Majorities in the two countries agree with adding disclaimers to programs that may contain “outdated cultural depictions.”
Vancouver, BC [January 1, 2021] – Most Canadians and Americans share analogous views on “political correctness” but would stop short of modifying books or movies by removing words that are considered offensive, a new two-country Research Co. poll has found.
In the online survey of representative national samples, 50% of Canadians and 53% of Americans support the use of “political correctness” in their respective countries.
Conversely, 33% of Canadians and 32% of Americans are opposed to “political correctness.”
The term “political correctness” has been used to describe language and/or behaviour that seeks to minimize possible offenses to racial, cultural and gender identity groups, among others.
Support for the use of “political correctness” is particularly high among Canadians and Americans aged 18-to-34 (55% and 59% respectively).
A third of Canadians (32%) and 36% of Americans say they always act “politically correct” because it’s the right thing to do—including 43% of Canadians who voted for the Liberal Party in the 2019 federal election and 45% of Democrats in the United States.
Two-in-five Canadians (40%) and 37% of Americans say they sometimes act “politically correct” because it’s the safe thing to do.
Only 11% of Canadians and 15% of Americans do not act “politically correct” because it’s the wrong thing to do—including 17% of Conservative voters in Canada and 22% of Republicans in the United States.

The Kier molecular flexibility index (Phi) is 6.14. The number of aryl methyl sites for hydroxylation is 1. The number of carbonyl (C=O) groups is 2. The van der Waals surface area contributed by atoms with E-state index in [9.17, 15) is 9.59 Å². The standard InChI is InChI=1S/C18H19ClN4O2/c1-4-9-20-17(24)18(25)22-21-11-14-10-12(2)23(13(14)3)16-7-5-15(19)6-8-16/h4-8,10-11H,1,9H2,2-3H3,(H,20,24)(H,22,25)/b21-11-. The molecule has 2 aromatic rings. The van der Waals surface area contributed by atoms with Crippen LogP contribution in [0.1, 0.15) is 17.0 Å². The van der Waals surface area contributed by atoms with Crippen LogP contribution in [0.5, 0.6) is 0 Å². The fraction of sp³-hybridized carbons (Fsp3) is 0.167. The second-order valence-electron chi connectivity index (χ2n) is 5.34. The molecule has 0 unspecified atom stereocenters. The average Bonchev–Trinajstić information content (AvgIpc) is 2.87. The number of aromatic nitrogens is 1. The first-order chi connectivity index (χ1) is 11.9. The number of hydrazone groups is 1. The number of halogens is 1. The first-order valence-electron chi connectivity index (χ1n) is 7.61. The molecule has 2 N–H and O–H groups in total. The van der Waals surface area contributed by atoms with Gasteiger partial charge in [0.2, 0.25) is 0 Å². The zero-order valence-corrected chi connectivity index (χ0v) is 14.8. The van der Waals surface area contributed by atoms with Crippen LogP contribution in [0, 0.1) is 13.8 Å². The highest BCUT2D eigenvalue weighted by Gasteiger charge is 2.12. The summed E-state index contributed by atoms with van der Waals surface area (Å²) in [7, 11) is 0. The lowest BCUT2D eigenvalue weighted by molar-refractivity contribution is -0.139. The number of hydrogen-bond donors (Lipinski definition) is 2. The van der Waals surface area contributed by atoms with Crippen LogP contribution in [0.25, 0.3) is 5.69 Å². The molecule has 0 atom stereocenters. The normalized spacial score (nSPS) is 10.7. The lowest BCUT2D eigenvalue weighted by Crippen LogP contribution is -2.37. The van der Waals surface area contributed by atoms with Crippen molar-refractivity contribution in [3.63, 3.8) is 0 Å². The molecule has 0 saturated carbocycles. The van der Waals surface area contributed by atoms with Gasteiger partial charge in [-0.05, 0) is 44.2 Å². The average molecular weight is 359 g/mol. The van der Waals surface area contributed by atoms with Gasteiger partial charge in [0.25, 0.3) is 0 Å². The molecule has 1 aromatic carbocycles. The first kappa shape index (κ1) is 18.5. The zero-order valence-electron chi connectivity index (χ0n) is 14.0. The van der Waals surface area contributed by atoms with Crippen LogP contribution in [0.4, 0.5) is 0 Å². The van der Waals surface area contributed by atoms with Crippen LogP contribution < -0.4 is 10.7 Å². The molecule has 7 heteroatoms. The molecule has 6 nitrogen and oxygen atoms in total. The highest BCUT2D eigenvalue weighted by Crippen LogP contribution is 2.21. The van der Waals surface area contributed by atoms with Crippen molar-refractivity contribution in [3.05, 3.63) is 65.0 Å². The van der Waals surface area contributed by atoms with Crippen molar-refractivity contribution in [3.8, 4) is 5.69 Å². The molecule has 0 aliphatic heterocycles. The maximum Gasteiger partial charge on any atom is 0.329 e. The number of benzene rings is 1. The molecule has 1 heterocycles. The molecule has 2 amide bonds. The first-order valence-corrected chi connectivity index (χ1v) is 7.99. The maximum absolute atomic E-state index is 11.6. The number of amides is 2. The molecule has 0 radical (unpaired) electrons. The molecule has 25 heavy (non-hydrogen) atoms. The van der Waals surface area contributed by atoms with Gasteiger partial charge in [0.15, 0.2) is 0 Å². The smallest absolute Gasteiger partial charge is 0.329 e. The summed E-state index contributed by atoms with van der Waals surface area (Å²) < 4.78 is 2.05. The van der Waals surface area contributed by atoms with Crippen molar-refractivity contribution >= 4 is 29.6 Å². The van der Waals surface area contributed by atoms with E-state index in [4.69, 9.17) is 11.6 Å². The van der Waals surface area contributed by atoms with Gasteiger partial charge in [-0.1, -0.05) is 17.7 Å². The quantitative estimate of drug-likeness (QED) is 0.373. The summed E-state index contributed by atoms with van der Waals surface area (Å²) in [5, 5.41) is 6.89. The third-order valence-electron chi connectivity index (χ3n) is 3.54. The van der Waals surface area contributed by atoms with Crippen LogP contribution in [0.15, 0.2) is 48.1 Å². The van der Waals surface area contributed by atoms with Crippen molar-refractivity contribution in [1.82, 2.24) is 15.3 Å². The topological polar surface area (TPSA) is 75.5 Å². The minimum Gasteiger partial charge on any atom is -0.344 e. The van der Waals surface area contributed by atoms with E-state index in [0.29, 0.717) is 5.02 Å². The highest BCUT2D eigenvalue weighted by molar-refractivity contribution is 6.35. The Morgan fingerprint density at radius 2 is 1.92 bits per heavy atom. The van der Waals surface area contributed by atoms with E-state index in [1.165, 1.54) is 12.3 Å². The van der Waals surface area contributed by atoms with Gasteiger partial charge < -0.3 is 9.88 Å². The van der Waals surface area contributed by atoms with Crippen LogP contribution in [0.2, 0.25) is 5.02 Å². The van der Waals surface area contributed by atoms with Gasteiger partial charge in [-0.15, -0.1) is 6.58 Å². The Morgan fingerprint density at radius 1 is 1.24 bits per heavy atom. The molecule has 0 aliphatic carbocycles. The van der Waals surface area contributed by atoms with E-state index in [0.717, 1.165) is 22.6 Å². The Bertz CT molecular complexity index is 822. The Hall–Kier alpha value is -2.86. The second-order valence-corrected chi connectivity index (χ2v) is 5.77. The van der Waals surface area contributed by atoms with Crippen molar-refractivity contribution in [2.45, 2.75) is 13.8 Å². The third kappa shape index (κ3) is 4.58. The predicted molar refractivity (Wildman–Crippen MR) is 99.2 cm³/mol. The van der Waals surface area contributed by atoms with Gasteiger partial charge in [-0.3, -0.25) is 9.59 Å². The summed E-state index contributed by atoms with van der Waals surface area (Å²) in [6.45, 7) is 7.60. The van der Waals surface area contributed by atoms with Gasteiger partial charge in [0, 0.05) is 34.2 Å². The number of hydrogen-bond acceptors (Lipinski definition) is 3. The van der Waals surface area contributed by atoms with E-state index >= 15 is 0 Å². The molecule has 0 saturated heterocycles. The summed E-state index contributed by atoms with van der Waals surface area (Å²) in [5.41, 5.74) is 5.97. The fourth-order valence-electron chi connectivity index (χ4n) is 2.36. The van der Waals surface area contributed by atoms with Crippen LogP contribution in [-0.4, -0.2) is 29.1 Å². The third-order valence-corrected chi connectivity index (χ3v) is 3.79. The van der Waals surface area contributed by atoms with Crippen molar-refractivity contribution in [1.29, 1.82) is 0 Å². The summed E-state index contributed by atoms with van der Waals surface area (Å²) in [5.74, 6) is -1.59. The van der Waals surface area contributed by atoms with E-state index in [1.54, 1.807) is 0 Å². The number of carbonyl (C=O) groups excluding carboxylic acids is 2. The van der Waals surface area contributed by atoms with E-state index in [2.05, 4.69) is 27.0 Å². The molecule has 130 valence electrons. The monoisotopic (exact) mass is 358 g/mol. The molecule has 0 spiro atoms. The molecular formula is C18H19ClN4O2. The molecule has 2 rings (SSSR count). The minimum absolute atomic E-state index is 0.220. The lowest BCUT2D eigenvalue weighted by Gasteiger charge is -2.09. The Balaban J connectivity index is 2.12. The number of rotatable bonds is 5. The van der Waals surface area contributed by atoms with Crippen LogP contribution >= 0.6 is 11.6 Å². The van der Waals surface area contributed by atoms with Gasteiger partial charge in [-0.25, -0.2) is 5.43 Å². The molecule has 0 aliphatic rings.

Significant majorities of Canadians and Americans believe three specific groups in society should act in a “politically correct” manner “always” or “most of the time”: teachers (74% in Canada and 71% in the U.S.), politicians (73% in Canada and 66% in the U.S.) and journalists (66% in Canada and 64% in the U.S.).
Only 38% of Canadians and 35% of Americans think comedians should act in a “politically correct” manner “always” or “most of the time”.
More than three-in-five Canadians (65%) and Americans (62%) agree with adding a disclaimer to explain that programs or movies are presented “as originally created” and “may contain outdated cultural depictions.”
Canadians and Americans disagree with two other measures: printing new editions of books that remove words that may be deemed offensive to a specific race or ethnicity (61% in Canada and 59% in the U.S.) and re-dubbing movies to remove words that may be deemed offensive to a specific race or ethnicity (62% in Canada and 57% in the U.S.).
Results are based on online studies conducted from December 3 to December 5, 2020, among representative samples of 1,000 adults in Canada and 1,200 adults in the United States. The data has been statistically weighted according to Canadian and U.S. census figures for age, gender and region in each country. The margin of error—which measures sample variability—is +/- 3.1 percentage points for Canada and +/- 2.8 percentage points for the United States.
For more information on this poll, please contact:
Mario Canseco, President, Research Co.